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Victims of Teen Distracted Driving

victims of teen distracted driving

Almost every student I train has no idea the cell phone is required by law to be turned off in the car.

One of the half a million tragic stories regarding distracted driving via cell phone is Jacy Good from PA. Jacy was leaving to return home in May 18, 08. She had just graduated from college. Her parents were with here in the car also.

Her life was on track with a new job soon to start with Habitat for Humanity. Her steady boyfriend, Steve, was going to live with his parents for a year to save money. Then we were going to live together looking forward someday to a life together that would include a family.

Jacy says the last thing she remembered was stopping for gas. I was eventually informed that a teen driver who had just recently got their license was talking on his cell ran though a red light and caused a semi truck to swerve and crash into Jacy's car head on.

Jacy's parents died at the scene. Jacy still alive was saved by a paramedic who was off duty at the time and had heard the loud impact.

For the next several months Jacy 's memory was lost. She had shattered bones. deep cuts and essentially severe injuries from head to toe. Jacy had also suffered a traumatic brain injury which left her chance of survival at a mere ten percent. After Jacy eventually awoke from a medically induced coma she began to follow only simple commands, The recovery process took a month just to begin to speak.

My first solid memory is from July 7, when I was transported to a rehab hospital. Four days later was my 22nd birthday. I was confused because my parents didn't come to celebrate with me. I'd been told dozens of times what had happened to them, but the loss of my parents didn't stick in my head. Sometimes I wonder if that was a subconscious defense mechanism. Steve spent nearly every waking hour by my side, yet it wasn't until about three months after the accident that I finally realized who he was. I had been sure he was my brother Jared, even though Steve is about 6 inches shorter and 100 pounds lighter. Never underestimate the power of an injured brain to confuse the obvious! In rehab I had to relearn how to feed and dress myself, how to read and speak. I was starting over. I gradually worked my way from kindergarten worksheets upward as my brain began to rewire and come back to me.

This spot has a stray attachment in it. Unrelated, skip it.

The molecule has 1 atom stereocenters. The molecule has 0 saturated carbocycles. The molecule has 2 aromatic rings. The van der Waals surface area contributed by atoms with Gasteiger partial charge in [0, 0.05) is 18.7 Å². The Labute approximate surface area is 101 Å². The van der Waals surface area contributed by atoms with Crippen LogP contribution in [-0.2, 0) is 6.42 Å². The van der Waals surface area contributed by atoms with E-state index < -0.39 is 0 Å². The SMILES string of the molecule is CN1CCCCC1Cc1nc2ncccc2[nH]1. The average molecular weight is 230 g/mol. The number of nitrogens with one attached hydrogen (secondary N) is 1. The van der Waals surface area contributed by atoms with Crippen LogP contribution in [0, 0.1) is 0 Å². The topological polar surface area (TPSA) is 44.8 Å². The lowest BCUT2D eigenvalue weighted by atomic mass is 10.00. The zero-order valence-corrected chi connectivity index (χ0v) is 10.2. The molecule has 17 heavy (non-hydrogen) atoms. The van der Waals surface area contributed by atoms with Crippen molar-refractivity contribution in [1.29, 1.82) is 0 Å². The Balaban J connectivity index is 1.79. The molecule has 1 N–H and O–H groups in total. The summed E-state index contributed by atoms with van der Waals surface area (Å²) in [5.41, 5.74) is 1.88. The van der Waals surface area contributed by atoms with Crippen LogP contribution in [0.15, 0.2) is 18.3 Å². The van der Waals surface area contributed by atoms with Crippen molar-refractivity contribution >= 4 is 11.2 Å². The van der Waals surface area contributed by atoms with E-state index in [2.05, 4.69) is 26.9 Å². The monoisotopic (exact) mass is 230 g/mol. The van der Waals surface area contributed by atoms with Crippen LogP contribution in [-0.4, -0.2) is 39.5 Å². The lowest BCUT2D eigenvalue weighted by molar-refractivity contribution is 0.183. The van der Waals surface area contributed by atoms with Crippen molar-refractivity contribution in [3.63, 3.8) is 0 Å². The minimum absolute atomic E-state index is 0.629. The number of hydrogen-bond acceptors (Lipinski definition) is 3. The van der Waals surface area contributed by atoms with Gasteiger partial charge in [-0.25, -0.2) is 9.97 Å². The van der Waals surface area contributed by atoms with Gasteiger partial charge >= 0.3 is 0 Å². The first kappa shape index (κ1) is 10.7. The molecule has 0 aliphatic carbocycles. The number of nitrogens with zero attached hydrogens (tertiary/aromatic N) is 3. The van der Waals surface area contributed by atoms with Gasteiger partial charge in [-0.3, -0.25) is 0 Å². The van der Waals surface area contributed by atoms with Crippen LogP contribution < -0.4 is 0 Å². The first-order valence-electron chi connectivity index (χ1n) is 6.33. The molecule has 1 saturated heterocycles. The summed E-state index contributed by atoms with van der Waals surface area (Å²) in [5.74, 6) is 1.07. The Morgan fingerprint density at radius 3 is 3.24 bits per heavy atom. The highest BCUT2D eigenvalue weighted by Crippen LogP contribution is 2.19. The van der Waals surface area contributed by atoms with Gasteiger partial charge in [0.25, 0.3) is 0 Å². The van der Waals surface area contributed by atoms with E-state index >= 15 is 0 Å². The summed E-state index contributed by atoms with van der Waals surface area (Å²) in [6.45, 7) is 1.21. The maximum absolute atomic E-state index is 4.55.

By September 19, my last day of inpatient rehab, I had just taken my first steps since graduation day. In the following years of outpatient and private therapy, I progressed from a wheelchair to a cane to an ankle brace that I still wear.

Time, impeccable medical care and a junk drawer's worth of plates, rods and screws helped heal everything that could be fixed, but my brain injury is permanent. It's left me without a functioning left arm or a fully capable left leg. My memory isn't exactly stellar and I seldom get restful sleep. Certain cognitive tasks are significantly more taxing than they'd been before. Given today's medical science, there's not much more that can be achieved.

Getting to where I am today has been one hell of a journey and I am so thankful to be able to live an almost completely independent life.

If you're wondering, that proposal and wedding I dreamed about came true, though I had no mom to go dress shopping with or dad to walk me down the aisle. When Jacy and Steve discuss children now the conversation always begins with how to find handicap-friendly housing. She also knows I'll never be able to run around with my boys or braid my daughters' hair. Steve and I have a wonderful life as public speakers, but we'd trade it in a second to just go back to "normal."

Jacy is one of an estimated half a million injuries each year in just the USA as a result of cell phone use.

Jacy's parents were two of the almost 6000 distracted driving fatalities in 2008.

What we do at Nevada Drive Academy is present some of these stories to our teen drivers during the training process. And provide ideas to parents on what they can also do to help monitor their teen after they obtain their drivers license in Las Vegas. Las Vegas has its own unique challenges for new drivers and requires a special approach. .

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